United States District Court, D. Nebraska
FINDING, RECOMMENDATION AND ORDER
R. ZWART UNITED STATES MAGISTRATE JUDGE
Nelson Nicolas Nunez-Acosta (“Nunez-Acosta”) and
Felipe Genao Minaya (“Minaya”) move to suppress
all evidence obtained during a vehicle search conducted on
April 26, 2018, all evidence obtained as fruit of the alleged
illegal vehicle search, and any statements made during or
after the traffic stop. (Filing No. 46; Filing
No. 50). For the reasons stated below, the motions
should be denied.
hearing testimony and reviewing the documentary, audio, and
video evidence, the undersigned magistrate judge finds as
Samuel Mortensen (“Mortensen”) is a Commercial
Vehicle Safety Alliance (“CVSA”) inspector with
the Carrier Enforcement Division (“CED”) of the
Nebraska State Patrol. Mortensen's duties include
ensuring compliance with state statutes and the Federal Motor
Carrier Safety Administration's regulations pertaining to
the operation of commercial motor vehicles.
April 26, 2018, while patrolling Interstate 80 driving
westbound in Buffalo County, Mortensen observed a semi-truck
driving eastbound near mile marker 272. The truck had a
refrigerated trailer with “U.S. Mail” markings on
its side. Based on his training and experience, Mortensen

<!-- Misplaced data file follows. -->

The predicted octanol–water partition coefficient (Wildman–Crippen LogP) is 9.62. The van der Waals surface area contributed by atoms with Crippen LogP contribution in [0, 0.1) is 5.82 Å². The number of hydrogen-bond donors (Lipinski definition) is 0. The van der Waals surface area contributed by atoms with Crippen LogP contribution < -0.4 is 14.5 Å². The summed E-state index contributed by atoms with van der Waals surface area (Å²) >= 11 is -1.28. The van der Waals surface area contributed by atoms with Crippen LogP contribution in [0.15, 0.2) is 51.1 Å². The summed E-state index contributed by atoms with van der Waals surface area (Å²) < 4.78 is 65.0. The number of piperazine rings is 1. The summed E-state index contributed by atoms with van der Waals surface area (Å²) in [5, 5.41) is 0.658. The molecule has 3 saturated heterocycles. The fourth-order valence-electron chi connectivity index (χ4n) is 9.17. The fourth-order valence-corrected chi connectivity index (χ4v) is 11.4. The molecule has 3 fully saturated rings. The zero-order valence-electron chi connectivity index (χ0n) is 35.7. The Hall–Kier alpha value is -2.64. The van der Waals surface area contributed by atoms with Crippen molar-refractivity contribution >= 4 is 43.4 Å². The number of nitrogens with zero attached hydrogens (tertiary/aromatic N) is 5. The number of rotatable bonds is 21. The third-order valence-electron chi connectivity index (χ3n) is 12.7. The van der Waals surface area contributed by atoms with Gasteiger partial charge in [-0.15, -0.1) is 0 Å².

knew the U.S. Mail did not use refrigerated truck trailers.
turned his cruiser around to begin following the eastbound
truck. The trooper observed the truck weaving within its
traffic lane and drifting over the fog line onto the shoulder
of the interstate multiple times. Mortensen activated his
emergency lights around mile marker 277 to signal the truck
to pull over. The truck did not stop immediately. Instead, it
continued traveling eastbound for almost two miles. Around
mile marker 279, Mortensen pulled alongside the truck and
physically gestured the vehicle to pull over, at which point
contacted the semi-truck's two occupants. The trooper
identified the driver as Minaya and the passenger as
Nunez-Acosta. Nunez-Acosta's and Minaya's native
language is Spanish. Mortensen does not speak Spanish.
Although the language barrier posed some difficulty during
the traffic stop, both defendants were able to provide
responsive answers in English to Mortensen's questions.
observed that the truck, which had New Jersey license plates,
was equipped with a key-entry lock but no seal, and that it
had only recently been issued a DOT number. The trooper
requested Minaya's driver's license and vehicle
documentation, and the required electronic logbook for that
truck. Minaya produced the documentation and a paper logbook,
stating that the electronic logbook was not working. He then
produced an electronic logging device with security tape
still covering the pins. Mortensen determined that the
electronic logging device had never been plugged into the
vehicle's electronic control module, as required.
asked Minaya to accompany the trooper to his patrol vehicle
while he inspected the documentation and paper logbook. Upon
reviewing the logbook entries, Mortensen noticed the truck
was idle for ten days in Ontario, California. Minaya advised
that he resided in Newark, New Jersey, and he was stopped in
Ontario for diesel exhaust fluid repairs on the truck. Minaya
stated that he and Nunez-Acosta had stayed in a hotel in